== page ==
It seems that Steam has added a category in their search that allows you to easily see what games are available in the platform that have support for the Oculus Rift 3D VR HMD and even though the category is called VR Support it essentially means Oculus Rift support for now. And while we may see other games supporting different VR platforms as they become available in the future, at the moment Steam has listed 14 titles in the VR Support category though the number of games is actually a bit different. You can see the list if you open the search on Steam and go to the advanced search where you have the option to select category and at the bottom of the category list you will see the new VR Support category. We mentioned 14 titles available under the VR Support category, but the number is actually a bit different as the list includes Team Fortress 2 two times and it is also included in the Valve Complete pack where other Valve games with Oculus Rift support are only available
Soon after the announcement of the new 27-inch BenQ XL2720Z 3D-capable monitor, the company has just announced two new 24-inch 3D-capable displays that essentially bring the new features of the larger model to the smaller 24-inch ones. The new BenQ XL2411Z and BenQ XL2420Z essentially will replace the older XL2411T and XL2420T/TX series, but the not so good news is that these two new models expected early next year will not feature support for the new Nvidia G-Sync technology. Nvidia has promised us the G-Sync DIY upgrade modules before the end of the year, but we are still not seeing these available, and availability of models with G-Sync support built-in early next year, but it seems things may get delayed a bit. BenQ XL2411Z and XL2420Z are suppose to be available in early 2014 and probably not too long after their release on the market BenQ may also announce new series that are supposed to provide G-Sync support as well as the company is an Nvidia launch partner for the G-Sync technology. Enough with G-Sync for now, the BenQ XL2720Z and the new smaller BenQ XL2420Z and XL2411Z monitors that will feature 3D Vision support with an external 3D Vision kit (including IR emitter as it is not built in) as well as 3D LightBoost technology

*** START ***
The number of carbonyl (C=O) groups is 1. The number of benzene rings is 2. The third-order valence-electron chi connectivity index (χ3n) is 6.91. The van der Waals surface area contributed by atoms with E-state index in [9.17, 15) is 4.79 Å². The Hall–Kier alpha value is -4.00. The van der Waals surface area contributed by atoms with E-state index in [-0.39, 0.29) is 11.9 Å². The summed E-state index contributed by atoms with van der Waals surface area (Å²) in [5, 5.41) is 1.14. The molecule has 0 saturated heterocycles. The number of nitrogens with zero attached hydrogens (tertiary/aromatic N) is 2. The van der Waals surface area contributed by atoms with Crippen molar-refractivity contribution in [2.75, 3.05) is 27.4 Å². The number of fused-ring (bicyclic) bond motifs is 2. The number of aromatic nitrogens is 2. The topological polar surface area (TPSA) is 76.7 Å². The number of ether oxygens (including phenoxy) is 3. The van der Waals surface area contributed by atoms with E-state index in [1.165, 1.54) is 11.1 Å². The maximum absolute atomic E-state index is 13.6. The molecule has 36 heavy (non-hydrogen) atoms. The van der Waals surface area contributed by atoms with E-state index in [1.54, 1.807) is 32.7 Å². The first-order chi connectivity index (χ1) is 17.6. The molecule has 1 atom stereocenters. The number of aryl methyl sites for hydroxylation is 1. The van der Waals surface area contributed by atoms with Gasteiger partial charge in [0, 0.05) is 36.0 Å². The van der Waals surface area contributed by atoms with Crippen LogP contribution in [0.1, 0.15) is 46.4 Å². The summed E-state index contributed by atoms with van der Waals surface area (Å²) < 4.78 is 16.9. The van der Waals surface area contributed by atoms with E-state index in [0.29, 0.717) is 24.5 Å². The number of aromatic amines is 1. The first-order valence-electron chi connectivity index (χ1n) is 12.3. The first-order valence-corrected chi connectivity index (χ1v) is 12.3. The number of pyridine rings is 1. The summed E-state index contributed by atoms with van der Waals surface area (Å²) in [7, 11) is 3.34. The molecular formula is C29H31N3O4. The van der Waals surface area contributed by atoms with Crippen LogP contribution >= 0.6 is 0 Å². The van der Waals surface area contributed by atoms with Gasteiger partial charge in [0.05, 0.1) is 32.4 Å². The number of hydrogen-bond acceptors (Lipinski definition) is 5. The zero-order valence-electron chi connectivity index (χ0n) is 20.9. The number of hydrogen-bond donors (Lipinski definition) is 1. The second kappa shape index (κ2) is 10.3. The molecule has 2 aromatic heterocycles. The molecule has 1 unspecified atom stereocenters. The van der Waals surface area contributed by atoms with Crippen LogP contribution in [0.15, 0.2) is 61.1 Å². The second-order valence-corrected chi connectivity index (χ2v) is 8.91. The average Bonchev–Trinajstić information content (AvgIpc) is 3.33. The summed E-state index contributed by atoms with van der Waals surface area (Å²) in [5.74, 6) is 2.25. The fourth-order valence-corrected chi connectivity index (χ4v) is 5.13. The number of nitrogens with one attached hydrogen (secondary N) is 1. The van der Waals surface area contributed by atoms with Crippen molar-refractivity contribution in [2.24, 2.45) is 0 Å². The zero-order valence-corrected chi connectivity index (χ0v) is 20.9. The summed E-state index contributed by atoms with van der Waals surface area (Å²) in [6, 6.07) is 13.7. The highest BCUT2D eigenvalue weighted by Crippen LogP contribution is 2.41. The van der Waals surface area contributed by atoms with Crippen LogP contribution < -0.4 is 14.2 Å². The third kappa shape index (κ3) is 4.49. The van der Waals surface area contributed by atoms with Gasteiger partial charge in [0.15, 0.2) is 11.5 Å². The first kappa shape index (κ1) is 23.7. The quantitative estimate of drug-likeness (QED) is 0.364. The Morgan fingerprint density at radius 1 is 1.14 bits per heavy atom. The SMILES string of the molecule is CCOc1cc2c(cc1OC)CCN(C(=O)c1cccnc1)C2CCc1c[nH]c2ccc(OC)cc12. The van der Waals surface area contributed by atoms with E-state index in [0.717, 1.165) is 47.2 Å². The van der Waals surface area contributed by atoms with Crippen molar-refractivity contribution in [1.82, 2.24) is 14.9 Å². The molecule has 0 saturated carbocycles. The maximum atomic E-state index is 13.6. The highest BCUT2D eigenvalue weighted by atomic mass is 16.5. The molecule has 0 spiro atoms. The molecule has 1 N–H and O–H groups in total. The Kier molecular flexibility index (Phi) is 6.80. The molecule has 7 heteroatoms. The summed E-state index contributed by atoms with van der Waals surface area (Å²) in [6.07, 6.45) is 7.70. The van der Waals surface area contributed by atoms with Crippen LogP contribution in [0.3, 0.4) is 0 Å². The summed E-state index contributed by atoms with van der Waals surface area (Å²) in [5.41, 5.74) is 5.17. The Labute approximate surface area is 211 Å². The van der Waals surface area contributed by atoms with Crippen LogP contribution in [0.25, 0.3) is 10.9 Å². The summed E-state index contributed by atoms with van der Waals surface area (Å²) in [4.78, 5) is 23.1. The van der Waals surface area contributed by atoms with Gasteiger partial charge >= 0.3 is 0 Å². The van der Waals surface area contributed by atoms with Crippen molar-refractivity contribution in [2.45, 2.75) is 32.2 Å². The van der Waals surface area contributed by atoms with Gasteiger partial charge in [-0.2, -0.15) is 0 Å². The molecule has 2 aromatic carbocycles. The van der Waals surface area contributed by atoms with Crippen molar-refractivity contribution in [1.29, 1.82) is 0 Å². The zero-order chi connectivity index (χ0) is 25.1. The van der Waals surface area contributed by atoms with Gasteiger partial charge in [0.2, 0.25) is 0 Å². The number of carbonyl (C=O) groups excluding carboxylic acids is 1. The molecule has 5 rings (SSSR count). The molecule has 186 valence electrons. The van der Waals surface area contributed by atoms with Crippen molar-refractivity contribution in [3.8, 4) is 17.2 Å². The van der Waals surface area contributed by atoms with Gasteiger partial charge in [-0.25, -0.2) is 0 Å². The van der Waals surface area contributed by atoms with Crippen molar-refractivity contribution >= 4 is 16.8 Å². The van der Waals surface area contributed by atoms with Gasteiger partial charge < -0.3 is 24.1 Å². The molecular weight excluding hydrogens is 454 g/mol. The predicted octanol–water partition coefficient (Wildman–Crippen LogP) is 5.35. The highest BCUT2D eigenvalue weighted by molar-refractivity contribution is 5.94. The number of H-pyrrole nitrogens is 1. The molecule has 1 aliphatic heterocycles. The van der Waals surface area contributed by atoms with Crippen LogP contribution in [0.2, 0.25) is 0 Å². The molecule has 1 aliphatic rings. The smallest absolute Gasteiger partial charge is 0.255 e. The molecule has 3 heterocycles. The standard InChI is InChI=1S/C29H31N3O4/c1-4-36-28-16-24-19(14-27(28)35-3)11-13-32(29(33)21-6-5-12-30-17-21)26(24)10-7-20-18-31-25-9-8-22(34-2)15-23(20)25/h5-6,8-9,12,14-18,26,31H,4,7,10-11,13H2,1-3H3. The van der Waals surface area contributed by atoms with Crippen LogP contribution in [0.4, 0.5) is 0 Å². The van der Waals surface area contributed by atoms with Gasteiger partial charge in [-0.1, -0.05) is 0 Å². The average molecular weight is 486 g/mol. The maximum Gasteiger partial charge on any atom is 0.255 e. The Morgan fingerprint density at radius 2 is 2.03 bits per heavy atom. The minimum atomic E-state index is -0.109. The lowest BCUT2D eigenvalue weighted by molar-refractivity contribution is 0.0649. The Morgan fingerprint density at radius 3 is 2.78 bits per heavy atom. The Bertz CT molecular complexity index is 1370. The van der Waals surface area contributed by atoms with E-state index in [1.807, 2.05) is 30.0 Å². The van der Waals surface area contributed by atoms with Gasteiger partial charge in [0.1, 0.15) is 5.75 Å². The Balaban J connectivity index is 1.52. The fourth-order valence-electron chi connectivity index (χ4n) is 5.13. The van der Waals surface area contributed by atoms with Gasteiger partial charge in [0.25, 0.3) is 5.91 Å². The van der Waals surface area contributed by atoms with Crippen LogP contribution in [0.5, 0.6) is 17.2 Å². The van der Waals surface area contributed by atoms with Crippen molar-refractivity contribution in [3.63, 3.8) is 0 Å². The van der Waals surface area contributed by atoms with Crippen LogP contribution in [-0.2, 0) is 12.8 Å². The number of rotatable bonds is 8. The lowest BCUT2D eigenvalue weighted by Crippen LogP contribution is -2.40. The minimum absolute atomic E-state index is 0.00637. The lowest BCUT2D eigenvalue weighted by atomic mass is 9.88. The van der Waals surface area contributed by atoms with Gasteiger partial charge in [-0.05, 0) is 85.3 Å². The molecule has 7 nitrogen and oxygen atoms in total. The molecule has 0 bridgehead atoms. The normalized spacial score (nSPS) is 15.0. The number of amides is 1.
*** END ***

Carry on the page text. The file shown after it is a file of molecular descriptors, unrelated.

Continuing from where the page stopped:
An interesting new project in the form of a VR game with Oculus Rift support intended to help people with depth perception issues such as amblyopia (lazy eye) or strabismus (crossed eye). The game Diplopia takes advantage of the wealth of new information in scientific studies that have come out in the past couple of years to create an experience that will effectively train people who have a suppressed eye to use that eye in conjunction with their good one. Evidence shows that with a simple well designed game it only takes 1-2 hours a day for 2-3 weeks for a person to get measurable improvements in their vision. The game is inspired by Breakout and DX Ball, where you bounce a ball around a room with a paddle to destroy blocks, unlocking power ups. By manipulating the contrast of game elements such as the bricks, ball, and paddle you can force the brain to integrate the two images.